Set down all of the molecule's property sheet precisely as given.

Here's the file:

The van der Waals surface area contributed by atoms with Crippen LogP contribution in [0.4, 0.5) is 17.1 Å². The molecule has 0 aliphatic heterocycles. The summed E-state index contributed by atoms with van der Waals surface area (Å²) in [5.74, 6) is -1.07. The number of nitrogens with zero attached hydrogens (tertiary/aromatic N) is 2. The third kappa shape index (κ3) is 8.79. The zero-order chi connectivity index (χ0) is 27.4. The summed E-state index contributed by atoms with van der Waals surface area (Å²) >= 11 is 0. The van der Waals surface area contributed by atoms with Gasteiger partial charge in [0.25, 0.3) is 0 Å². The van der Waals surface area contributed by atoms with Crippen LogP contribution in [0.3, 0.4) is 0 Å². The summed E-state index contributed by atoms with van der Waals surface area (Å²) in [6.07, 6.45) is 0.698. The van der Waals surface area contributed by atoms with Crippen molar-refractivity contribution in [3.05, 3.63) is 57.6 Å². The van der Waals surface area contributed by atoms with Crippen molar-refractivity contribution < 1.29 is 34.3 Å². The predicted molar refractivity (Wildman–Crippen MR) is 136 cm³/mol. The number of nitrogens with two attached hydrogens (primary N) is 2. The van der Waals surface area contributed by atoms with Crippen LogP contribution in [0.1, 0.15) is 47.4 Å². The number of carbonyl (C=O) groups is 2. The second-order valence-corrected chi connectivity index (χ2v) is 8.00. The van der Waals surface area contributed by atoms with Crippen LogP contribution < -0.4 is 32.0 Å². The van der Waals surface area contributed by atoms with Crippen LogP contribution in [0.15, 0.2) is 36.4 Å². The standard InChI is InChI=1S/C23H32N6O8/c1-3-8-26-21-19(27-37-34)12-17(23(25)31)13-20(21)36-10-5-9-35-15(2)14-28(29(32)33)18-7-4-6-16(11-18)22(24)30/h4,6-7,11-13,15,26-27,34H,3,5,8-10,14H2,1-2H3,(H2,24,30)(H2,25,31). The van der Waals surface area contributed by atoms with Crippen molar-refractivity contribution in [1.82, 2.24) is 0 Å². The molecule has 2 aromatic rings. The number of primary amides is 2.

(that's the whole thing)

The van der Waals surface area contributed by atoms with Crippen LogP contribution in [0.4, 0.5) is 17.1 Å². The molecule has 0 aliphatic heterocycles. The summed E-state index contributed by atoms with van der Waals surface area (Å²) in [5.74, 6) is -1.07. The number of nitrogens with zero attached hydrogens (tertiary/aromatic N) is 2. The third kappa shape index (κ3) is 8.79. The zero-order chi connectivity index (χ0) is 27.4. The summed E-state index contributed by atoms with van der Waals surface area (Å²) >= 11 is 0. The van der Waals surface area contributed by atoms with Gasteiger partial charge in [0.25, 0.3) is 0 Å². The van der Waals surface area contributed by atoms with Crippen LogP contribution in [0.3, 0.4) is 0 Å². The summed E-state index contributed by atoms with van der Waals surface area (Å²) in [6.07, 6.45) is 0.698. The van der Waals surface area contributed by atoms with Crippen molar-refractivity contribution in [3.05, 3.63) is 57.6 Å². The van der Waals surface area contributed by atoms with Crippen molar-refractivity contribution < 1.29 is 34.3 Å². The predicted molar refractivity (Wildman–Crippen MR) is 136 cm³/mol. The number of nitrogens with two attached hydrogens (primary N) is 2. The van der Waals surface area contributed by atoms with Crippen LogP contribution in [0.1, 0.15) is 47.4 Å². The number of carbonyl (C=O) groups is 2. The second-order valence-corrected chi connectivity index (χ2v) is 8.00. The van der Waals surface area contributed by atoms with Crippen LogP contribution < -0.4 is 32.0 Å². The van der Waals surface area contributed by atoms with Crippen LogP contribution in [0.15, 0.2) is 36.4 Å². The standard InChI is InChI=1S/C23H32N6O8/c1-3-8-26-21-19(27-37-34)12-17(23(25)31)13-20(21)36-10-5-9-35-15(2)14-28(29(32)33)18-7-4-6-16(11-18)22(24)30/h4,6-7,11-13,15,26-27,34H,3,5,8-10,14H2,1-2H3,(H2,24,30)(H2,25,31). The van der Waals surface area contributed by atoms with Crippen molar-refractivity contribution in [1.82, 2.24) is 0 Å². The molecule has 2 aromatic rings. The number of primary amides is 2.